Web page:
Mitsuda’s bass really stands out and is deserved of its own paragraph. Listen to the above tracks again or “Secret of the Forest” from Chrono Trigger for more supplements to “Time’s Scar.” It has a very distinctive quality in that it moves a lot and has a full tone that is able to hold its own above the other instruments. Mitsuda claims to have gotten a lot of influence from jazz, and it really shows in how the bass grooves and plays cool melodic fills. In fact, I’ve always equated it to Eddie Gomez’s bass sound from when he was with Steps Ahead and Chick Corea’s Three Quartets band in the eighties because of all of said qualities. Gomez plays upright, but his tone is remarkably distinguishable and his lines blatantly take command in the mix of the group, much like Mitsuda’s bass.
Then, in comes the flute, another important instrument in the game (reference “The Girl Who Stole the Stars” above), a second later and it dances around the folk theme just as the light of the lantern in the background flickers over the pages of the open book. After a very melodic passage that further develops the enchanting quality of the tune, the key switches to its relative major at :46 and allows for the flute to sound very childlike. In hindsight I thought for a second that maybe the addition of the flute atop the other instrumentation gave it that quality even before the switch, especially with the acciaccaturas, but listening back on it, the modulation to major really makes a shift (as it tends to do).
And what perfect timing with the words:
“Yet even then, we ran like the wind,
Whilst our laughter echoed,
Under cerulean skies…”
They really pair strongly with the music and imbue within the listener feelings of innocence and nostalgia.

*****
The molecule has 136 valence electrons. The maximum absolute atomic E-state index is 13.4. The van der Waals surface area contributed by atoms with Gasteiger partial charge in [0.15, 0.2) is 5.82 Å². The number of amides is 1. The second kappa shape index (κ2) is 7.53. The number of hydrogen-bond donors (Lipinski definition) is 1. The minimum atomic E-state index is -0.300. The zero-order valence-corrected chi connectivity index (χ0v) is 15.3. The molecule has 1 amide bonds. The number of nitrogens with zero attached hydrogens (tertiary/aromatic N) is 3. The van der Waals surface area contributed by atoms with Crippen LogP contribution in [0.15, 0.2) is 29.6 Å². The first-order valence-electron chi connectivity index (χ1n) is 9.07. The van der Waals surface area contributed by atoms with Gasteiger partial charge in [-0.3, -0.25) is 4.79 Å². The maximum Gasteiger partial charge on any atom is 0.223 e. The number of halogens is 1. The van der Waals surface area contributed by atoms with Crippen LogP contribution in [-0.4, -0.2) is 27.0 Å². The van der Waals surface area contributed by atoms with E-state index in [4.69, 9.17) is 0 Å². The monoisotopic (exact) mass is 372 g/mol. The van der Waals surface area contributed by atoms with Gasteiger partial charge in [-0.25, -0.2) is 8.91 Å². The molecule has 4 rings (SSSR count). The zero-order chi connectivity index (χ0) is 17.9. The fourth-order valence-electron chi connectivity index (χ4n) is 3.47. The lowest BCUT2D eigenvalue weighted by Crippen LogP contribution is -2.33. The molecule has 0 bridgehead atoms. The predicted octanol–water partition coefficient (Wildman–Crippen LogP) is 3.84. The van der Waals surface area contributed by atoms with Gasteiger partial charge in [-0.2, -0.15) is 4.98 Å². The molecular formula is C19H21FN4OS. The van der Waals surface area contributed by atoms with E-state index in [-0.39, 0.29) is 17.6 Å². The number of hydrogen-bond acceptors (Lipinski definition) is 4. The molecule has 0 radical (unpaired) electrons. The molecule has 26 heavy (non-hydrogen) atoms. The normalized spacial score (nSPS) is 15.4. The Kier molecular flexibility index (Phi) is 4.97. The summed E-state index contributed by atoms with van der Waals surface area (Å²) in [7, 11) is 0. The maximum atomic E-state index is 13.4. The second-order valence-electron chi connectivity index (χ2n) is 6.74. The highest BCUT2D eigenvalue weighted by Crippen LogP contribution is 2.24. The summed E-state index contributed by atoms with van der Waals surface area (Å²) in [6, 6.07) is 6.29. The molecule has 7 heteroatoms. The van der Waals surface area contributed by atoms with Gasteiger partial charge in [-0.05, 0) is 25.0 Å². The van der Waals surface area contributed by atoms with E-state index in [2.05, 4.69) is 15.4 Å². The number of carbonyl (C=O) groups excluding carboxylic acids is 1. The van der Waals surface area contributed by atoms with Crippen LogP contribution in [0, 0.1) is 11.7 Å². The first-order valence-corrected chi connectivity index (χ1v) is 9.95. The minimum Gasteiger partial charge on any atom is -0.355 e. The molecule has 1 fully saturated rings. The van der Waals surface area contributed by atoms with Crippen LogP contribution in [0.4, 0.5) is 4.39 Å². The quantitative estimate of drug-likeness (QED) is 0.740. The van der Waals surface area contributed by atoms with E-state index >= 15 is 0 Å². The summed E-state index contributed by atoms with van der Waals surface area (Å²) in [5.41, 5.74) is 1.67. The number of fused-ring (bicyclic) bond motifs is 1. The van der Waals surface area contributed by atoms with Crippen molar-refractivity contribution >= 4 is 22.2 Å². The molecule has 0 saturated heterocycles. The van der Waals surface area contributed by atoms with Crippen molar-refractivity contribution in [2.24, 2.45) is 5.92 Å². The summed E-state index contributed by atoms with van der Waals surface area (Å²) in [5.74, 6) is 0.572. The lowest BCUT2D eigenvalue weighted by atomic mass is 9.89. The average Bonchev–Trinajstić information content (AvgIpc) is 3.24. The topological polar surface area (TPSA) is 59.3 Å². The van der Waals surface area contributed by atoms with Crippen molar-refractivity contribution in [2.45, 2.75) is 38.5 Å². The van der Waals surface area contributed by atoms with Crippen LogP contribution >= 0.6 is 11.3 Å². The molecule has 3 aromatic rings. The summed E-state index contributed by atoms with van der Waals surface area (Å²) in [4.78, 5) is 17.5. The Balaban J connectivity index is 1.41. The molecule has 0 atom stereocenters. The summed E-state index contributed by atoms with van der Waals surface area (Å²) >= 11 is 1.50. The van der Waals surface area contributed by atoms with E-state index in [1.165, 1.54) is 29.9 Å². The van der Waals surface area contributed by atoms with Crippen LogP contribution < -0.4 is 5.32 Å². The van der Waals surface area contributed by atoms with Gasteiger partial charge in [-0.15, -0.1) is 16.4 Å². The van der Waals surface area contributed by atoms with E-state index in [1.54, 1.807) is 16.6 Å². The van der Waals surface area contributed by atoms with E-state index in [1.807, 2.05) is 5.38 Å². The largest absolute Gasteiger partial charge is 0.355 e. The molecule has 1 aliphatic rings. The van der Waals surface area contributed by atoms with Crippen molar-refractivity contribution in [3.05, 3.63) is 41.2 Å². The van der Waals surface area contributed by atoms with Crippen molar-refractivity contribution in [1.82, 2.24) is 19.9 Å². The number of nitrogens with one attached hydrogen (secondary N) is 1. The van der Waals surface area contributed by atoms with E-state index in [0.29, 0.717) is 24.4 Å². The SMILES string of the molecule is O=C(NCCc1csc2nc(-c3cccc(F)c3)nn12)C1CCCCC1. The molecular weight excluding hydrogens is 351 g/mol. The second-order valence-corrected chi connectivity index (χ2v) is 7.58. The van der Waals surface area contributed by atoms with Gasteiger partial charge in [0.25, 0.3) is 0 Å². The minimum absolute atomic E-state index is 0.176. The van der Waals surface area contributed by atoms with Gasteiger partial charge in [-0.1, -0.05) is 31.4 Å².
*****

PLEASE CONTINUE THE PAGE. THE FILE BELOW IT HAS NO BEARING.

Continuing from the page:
Also of note is the way that Mitsuda seems to slow down the time while pushing forward harmonically. The flute melody is altered from playing moving lines within flowing phrases to doubling the bass with a string of longer lines that weigh heavily on beats one and three in the measures. The weight on one and three, also put on by accents and the placement of chords by the guitar, whips the listener out of a floating, dream-like state into definite traps, or moments, in time. It’s disrupting and tugs on the listener, prompting him or her to pause. This disrupting and tugging is the nature of this small section in most every melodic aspect—even the most moving melodic part, the quarter-note triplets, pulls back. The countermelody by the guitar, in between the aforementioned spots of weight, is the only thing besides the harmony that is still flowing.
Mitsuda effectively sets the listener up for the next section. The music is sustained for what seems like forever (but is only three beats!) before it bursts from the introduction section into the incredibly exciting and emotionally jarring body.
Onward! To Part II!